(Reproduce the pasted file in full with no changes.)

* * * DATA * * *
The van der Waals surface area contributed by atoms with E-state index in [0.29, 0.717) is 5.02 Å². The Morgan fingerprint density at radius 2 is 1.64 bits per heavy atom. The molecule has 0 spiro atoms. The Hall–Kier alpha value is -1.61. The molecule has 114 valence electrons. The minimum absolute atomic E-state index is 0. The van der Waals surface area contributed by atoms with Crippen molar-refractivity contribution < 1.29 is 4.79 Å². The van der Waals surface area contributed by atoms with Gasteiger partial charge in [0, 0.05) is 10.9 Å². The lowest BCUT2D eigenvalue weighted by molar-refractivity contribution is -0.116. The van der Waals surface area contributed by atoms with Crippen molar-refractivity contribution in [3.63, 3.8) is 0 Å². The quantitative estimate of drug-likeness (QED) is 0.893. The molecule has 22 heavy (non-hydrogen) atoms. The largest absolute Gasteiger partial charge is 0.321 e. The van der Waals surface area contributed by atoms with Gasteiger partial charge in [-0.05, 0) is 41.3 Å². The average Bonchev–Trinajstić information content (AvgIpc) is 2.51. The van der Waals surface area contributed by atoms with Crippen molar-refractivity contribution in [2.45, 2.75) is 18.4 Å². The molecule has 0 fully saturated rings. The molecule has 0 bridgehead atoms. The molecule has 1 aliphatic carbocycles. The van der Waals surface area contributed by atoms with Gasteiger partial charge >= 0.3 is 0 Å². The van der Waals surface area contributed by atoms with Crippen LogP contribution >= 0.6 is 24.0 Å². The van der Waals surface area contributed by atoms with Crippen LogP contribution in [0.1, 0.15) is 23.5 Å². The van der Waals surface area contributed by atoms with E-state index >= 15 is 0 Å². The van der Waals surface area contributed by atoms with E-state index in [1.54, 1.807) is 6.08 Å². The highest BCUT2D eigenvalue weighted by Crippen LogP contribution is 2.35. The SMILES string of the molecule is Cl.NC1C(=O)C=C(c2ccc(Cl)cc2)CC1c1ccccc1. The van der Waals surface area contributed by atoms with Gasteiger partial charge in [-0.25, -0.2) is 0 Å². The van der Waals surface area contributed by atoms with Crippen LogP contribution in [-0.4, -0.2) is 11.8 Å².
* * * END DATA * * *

The van der Waals surface area contributed by atoms with E-state index in [0.29, 0.717) is 5.02 Å². The Morgan fingerprint density at radius 2 is 1.64 bits per heavy atom. The molecule has 0 spiro atoms. The Hall–Kier alpha value is -1.61. The molecule has 114 valence electrons. The minimum absolute atomic E-state index is 0. The van der Waals surface area contributed by atoms with Crippen molar-refractivity contribution < 1.29 is 4.79 Å². The van der Waals surface area contributed by atoms with Gasteiger partial charge in [0, 0.05) is 10.9 Å². The lowest BCUT2D eigenvalue weighted by molar-refractivity contribution is -0.116. The van der Waals surface area contributed by atoms with Crippen molar-refractivity contribution in [3.63, 3.8) is 0 Å². The quantitative estimate of drug-likeness (QED) is 0.893. The molecule has 22 heavy (non-hydrogen) atoms. The largest absolute Gasteiger partial charge is 0.321 e. The van der Waals surface area contributed by atoms with Gasteiger partial charge in [-0.05, 0) is 41.3 Å². The average Bonchev–Trinajstić information content (AvgIpc) is 2.51. The van der Waals surface area contributed by atoms with Crippen molar-refractivity contribution in [2.45, 2.75) is 18.4 Å². The molecule has 0 fully saturated rings. The molecule has 0 bridgehead atoms. The molecule has 1 aliphatic carbocycles. The van der Waals surface area contributed by atoms with Gasteiger partial charge >= 0.3 is 0 Å². The van der Waals surface area contributed by atoms with Crippen LogP contribution >= 0.6 is 24.0 Å². The van der Waals surface area contributed by atoms with Crippen LogP contribution in [0.1, 0.15) is 23.5 Å². The van der Waals surface area contributed by atoms with E-state index >= 15 is 0 Å². The van der Waals surface area contributed by atoms with E-state index in [1.54, 1.807) is 6.08 Å². The highest BCUT2D eigenvalue weighted by Crippen LogP contribution is 2.35. The SMILES string of the molecule is Cl.NC1C(=O)C=C(c2ccc(Cl)cc2)CC1c1ccccc1. The van der Waals surface area contributed by atoms with Gasteiger partial charge in [-0.25, -0.2) is 0 Å². The van der Waals surface area contributed by atoms with Crippen LogP contribution in [-0.4, -0.2) is 11.8 Å².